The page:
Link Between Sleep Apnea and Dementia

Snoring and Sleep Apnea

It has been discovered that there is a definite Link Between Sleep Apnea and Dementia. If you have a history of snoring while sleeping or breathing problems, your breathing may stop between sleep and wake periods. These conditions cause memory impairment which is one of the consequences of untreated sleep apnea. You may very well have a sleep apnea problem. It’s wise to see a professional if you have a breathing problem during sleep.

The pause that happens in your breathing right between sleep and the momentary wakefulness. That restarts breathing is the point at which there is a lack of oxygen to the brain. Those with a breathing problem during sleep can actually wake up with memory loss due to a lack of oxygen to the brain. That’s one of the effects of sleep apnea.

How Does Sleep Apnea Affect the Brain?

The effects of sleep apnea are such that, during sleep, snoring and breathing problems cause patients with sleep apnea to stop breathing whilst sleeping.  This deprives the brain from necessary oxygen. Interrupting sleep is one of the major causes of low oxygen levels at night. Untreated sleep apnea can lead to memory decline and memory impairment, as well as day-time grogginess. It’s also a cause of excessive sleepiness in elderly people.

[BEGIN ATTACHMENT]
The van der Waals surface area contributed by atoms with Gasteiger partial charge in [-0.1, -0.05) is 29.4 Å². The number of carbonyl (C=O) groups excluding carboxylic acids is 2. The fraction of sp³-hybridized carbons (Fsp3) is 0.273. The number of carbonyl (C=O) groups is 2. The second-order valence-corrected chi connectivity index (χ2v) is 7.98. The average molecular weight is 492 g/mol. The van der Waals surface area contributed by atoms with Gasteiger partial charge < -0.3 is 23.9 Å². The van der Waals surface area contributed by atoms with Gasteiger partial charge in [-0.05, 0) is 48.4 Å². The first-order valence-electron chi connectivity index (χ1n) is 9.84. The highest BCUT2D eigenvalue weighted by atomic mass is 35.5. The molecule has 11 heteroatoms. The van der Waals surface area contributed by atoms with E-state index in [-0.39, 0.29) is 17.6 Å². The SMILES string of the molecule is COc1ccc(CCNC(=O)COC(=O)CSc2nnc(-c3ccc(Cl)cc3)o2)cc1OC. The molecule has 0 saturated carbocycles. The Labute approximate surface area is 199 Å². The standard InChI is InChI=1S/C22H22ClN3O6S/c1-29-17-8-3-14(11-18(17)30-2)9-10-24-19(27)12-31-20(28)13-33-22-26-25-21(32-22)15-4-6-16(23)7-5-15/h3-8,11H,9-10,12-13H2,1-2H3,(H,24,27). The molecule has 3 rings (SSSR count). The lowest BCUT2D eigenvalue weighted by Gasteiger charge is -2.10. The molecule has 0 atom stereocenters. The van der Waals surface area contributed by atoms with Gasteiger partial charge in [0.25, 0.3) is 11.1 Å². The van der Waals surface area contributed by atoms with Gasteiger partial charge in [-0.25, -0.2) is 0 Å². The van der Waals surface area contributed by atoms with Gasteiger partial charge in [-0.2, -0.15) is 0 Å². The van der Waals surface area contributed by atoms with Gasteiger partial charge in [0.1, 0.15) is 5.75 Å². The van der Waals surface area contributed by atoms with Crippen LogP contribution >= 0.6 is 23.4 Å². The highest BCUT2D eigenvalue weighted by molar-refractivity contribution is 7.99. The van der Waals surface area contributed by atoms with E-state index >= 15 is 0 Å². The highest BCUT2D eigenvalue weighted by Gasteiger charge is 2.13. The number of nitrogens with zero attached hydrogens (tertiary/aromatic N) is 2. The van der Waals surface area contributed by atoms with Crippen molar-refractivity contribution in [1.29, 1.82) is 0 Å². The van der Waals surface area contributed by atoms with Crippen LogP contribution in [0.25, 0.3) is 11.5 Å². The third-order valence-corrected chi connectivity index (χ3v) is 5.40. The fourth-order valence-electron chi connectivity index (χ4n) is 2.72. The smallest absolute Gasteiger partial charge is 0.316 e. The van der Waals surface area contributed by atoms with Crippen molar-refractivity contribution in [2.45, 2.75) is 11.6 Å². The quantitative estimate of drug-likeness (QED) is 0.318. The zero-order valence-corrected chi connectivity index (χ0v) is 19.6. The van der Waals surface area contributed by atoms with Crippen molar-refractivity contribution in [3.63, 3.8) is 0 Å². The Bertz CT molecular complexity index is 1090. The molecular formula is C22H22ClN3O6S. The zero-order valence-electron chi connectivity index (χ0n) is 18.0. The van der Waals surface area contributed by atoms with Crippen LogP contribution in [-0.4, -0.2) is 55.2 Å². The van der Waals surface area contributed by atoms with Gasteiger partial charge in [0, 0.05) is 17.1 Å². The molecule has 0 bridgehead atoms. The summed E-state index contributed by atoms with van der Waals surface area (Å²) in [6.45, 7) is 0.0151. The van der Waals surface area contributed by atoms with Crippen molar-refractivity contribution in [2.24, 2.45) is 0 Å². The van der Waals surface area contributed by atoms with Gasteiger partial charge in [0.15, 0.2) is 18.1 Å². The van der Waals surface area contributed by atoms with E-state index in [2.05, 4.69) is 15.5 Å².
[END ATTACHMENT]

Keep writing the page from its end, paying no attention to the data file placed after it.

Patients with sleep apnea will fall asleep, but before they enter REM sleep, they start snoring then stop breathing.  Not only does it deprive the patients with sleep apnea of oxygen when they stop breathing whilst sleeping, it also deprives them of vitally important REM sleep.

Importance of REM Sleep

The body performs specific biological tasks during REM sleep.  This lack of deep sleep takes a toll on the body in people who have a history of snoring. The production of amyloid proteins that form plaque in the brain leads to brain loss.  Blocking communication between neurons. During REM sleep, the production of amyloid proteins slows down. When REM sleep is interrupted, this consequently leads to build-up of plaque, which interferes with memory and synapses in the brain. It’s also a cause of excessive sleepiness in elderly people.

Can Sleep Apnea Cause Short Term Memory Loss?

The short answer to that question is, “Yes, it can and does.” Anyone who has a breathing problem during sleep, should not take it lightly. To stop breathing whilst sleeping is dangerous. If you (or a loved one) go to sleep, start snoring then stop breathing, this could be a serious sleep apnea problem. Snoring and sleep apnea often connect. This is how one can wake up with memory loss.

Consequences of Untreated Sleep Apnea

There are serious consequences of untreated sleep apnea. If you or a loved one have a history of snoring, it’s a good idea to see a doctor who can diagnose sleep problems.

Memory Impairment


Link Between Sleep Apnea and Dementia, Adrafinil, Antiaging Central

Professor of Neurobiology, Ronald Harper, PHD, said, “People always thought the memory deficit was just because their sleep was disturbed and they felt terrible, but it looks to be that the brain is actually injured.  The link between sleep apnea and dementia and the particular brain structure that’s damaged.  One of several that transfer recent memories into long-term memories.”